Top 
Ownership of Intellectual Property of Non-employee Students

Students (a “student” is a person enrolled in BYU courses for credit) who independently develop Intellectual Property arising out of their participation in programs of study at the university will retain the ownership rights (subject to the license described in the next paragraph) to such property when the Intellectual Property does not result from their employment at BYU or where there is no written agreement to the contrary.

Consistent with the common law doctrine of “shop rights,” when any person not employed by the university either (a) engages in research or development of Intellectual Property under the supervision and direction of a faculty member in connection with a program or activity subject to this policy or (b) uses substantial university resources in connection with a research program or activity, the university retains the right to claim, as a condition of the student being allowed to participate in the project or use university resources, a non-exclusive, perpetual, royalty-free, paid-up, irrevocable license to exploit, use, and sublicense the resulting Intellectual Property.


 Top 
Miscellaneous Ownership Issues

University Personnel may either act as a paid consultant to or participate in sponsored research for the same company but may not perform both at the same time. Exceptions may be granted in rare situations when an appropriate management plan is approved by the department chair and college dean and written approval is obtained from the associate academic vice president – research and graduate studies.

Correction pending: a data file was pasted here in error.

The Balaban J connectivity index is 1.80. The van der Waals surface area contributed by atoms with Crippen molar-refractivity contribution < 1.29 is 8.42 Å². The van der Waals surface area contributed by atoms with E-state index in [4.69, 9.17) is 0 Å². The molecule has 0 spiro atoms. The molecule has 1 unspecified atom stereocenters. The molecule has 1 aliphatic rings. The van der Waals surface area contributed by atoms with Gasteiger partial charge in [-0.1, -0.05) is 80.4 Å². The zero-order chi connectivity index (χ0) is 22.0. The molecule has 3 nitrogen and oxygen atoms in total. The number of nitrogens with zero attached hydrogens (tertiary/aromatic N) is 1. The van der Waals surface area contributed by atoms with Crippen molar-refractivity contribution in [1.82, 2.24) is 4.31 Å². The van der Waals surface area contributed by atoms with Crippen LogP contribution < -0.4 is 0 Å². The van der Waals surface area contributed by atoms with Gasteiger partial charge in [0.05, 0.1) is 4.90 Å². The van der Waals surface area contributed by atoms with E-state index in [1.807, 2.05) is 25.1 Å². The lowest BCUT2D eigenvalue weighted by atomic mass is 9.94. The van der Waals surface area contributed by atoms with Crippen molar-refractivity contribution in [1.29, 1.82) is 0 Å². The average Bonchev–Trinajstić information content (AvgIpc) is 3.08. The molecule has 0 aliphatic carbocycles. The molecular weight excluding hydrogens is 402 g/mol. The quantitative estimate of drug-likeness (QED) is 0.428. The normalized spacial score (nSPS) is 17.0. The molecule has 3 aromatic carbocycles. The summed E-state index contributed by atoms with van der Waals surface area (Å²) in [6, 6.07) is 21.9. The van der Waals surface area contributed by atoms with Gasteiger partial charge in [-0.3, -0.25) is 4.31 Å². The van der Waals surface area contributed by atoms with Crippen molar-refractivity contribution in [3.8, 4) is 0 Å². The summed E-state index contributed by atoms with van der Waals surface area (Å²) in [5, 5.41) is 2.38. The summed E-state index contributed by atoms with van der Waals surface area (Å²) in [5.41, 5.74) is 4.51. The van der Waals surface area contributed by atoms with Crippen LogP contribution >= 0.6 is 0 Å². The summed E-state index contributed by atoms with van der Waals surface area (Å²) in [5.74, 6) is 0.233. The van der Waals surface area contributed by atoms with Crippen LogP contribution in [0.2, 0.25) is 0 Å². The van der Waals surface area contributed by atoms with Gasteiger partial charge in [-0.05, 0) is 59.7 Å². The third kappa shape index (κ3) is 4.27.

Consulting activities must be carried out consistent with the university’s Conflict of Interest and Conflict of Time Commitment Policy and this policy. Activities must be administered as sponsored research projects when there is a substantial use of university resources or when BYU students are employed by the university in connection with such activities. The university does not assert ownership to works produced as a result of consulting except in cases where use of university resources, including university-owned Intellectual Property, occurs to support the consulting activity.

In all consulting arrangements, University Personnel act as independent consultants and are not authorized to engage or obligate the university as a party to any contract. The university is neither liable nor responsible for any consulting arrangements, including any related performance issues, utilization of third party property, observations, or consequent damages. The name of the university shall not be used in the consulting services, in any advertising, or in any other way.

In a consulting agreement, University Personnel should not obligate the use of, divulge, or transfer any Intellectual Property in which the university may claim an ownership interest. The scope of such consulting endeavors must be communicated to the appropriate department chair and college dean to obtain written approval prior to commencing any contractual effort.